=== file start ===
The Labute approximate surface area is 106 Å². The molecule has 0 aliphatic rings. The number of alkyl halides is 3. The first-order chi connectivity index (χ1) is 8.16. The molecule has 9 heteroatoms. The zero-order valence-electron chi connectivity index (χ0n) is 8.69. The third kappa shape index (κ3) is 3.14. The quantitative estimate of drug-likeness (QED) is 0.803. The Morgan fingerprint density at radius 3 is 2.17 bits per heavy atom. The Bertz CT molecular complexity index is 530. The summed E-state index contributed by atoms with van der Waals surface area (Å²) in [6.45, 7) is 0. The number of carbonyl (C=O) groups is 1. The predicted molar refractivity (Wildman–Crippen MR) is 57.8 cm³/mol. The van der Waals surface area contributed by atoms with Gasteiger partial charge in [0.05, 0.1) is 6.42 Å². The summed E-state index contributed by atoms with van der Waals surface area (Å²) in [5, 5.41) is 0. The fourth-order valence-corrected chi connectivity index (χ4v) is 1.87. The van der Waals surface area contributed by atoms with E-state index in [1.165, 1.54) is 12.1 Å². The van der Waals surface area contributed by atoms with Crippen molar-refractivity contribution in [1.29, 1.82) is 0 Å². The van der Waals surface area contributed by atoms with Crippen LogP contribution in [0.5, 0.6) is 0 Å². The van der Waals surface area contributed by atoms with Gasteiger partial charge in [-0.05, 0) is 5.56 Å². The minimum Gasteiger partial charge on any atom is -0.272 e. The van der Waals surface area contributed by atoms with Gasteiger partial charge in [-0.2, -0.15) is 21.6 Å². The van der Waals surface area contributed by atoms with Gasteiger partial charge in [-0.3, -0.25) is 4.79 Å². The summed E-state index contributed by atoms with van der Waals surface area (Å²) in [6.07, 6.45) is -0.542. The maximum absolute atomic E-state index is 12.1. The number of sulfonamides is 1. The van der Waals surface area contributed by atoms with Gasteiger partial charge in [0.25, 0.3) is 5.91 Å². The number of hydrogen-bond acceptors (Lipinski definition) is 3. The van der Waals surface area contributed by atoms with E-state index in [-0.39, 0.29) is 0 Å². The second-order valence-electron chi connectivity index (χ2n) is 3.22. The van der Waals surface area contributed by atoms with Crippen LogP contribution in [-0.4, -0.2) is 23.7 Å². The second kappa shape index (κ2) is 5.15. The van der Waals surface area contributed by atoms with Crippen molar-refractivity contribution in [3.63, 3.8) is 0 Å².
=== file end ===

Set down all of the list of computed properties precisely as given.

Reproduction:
The Labute approximate surface area is 106 Å². The molecule has 0 aliphatic rings. The number of alkyl halides is 3. The first-order chi connectivity index (χ1) is 8.16. The molecule has 9 heteroatoms. The zero-order valence-electron chi connectivity index (χ0n) is 8.69. The third kappa shape index (κ3) is 3.14. The quantitative estimate of drug-likeness (QED) is 0.803. The Morgan fingerprint density at radius 3 is 2.17 bits per heavy atom. The Bertz CT molecular complexity index is 530. The summed E-state index contributed by atoms with van der Waals surface area (Å²) in [6.45, 7) is 0. The number of carbonyl (C=O) groups is 1. The predicted molar refractivity (Wildman–Crippen MR) is 57.8 cm³/mol. The van der Waals surface area contributed by atoms with Gasteiger partial charge in [0.05, 0.1) is 6.42 Å². The summed E-state index contributed by atoms with van der Waals surface area (Å²) in [5, 5.41) is 0. The fourth-order valence-corrected chi connectivity index (χ4v) is 1.87. The van der Waals surface area contributed by atoms with E-state index in [1.165, 1.54) is 12.1 Å². The van der Waals surface area contributed by atoms with Crippen molar-refractivity contribution in [1.29, 1.82) is 0 Å². The van der Waals surface area contributed by atoms with Crippen LogP contribution in [0.5, 0.6) is 0 Å². The van der Waals surface area contributed by atoms with Gasteiger partial charge in [-0.05, 0) is 5.56 Å². The minimum Gasteiger partial charge on any atom is -0.272 e. The van der Waals surface area contributed by atoms with Gasteiger partial charge in [-0.2, -0.15) is 21.6 Å². The van der Waals surface area contributed by atoms with Gasteiger partial charge in [-0.3, -0.25) is 4.79 Å². The summed E-state index contributed by atoms with van der Waals surface area (Å²) in [6.07, 6.45) is -0.542. The maximum absolute atomic E-state index is 12.1. The number of sulfonamides is 1. The van der Waals surface area contributed by atoms with Gasteiger partial charge in [0.25, 0.3) is 5.91 Å². The number of hydrogen-bond acceptors (Lipinski definition) is 3. The van der Waals surface area contributed by atoms with E-state index in [-0.39, 0.29) is 0 Å². The second-order valence-electron chi connectivity index (χ2n) is 3.22. The van der Waals surface area contributed by atoms with Crippen LogP contribution in [-0.4, -0.2) is 23.7 Å². The second kappa shape index (κ2) is 5.15. The van der Waals surface area contributed by atoms with Crippen molar-refractivity contribution in [3.63, 3.8) is 0 Å².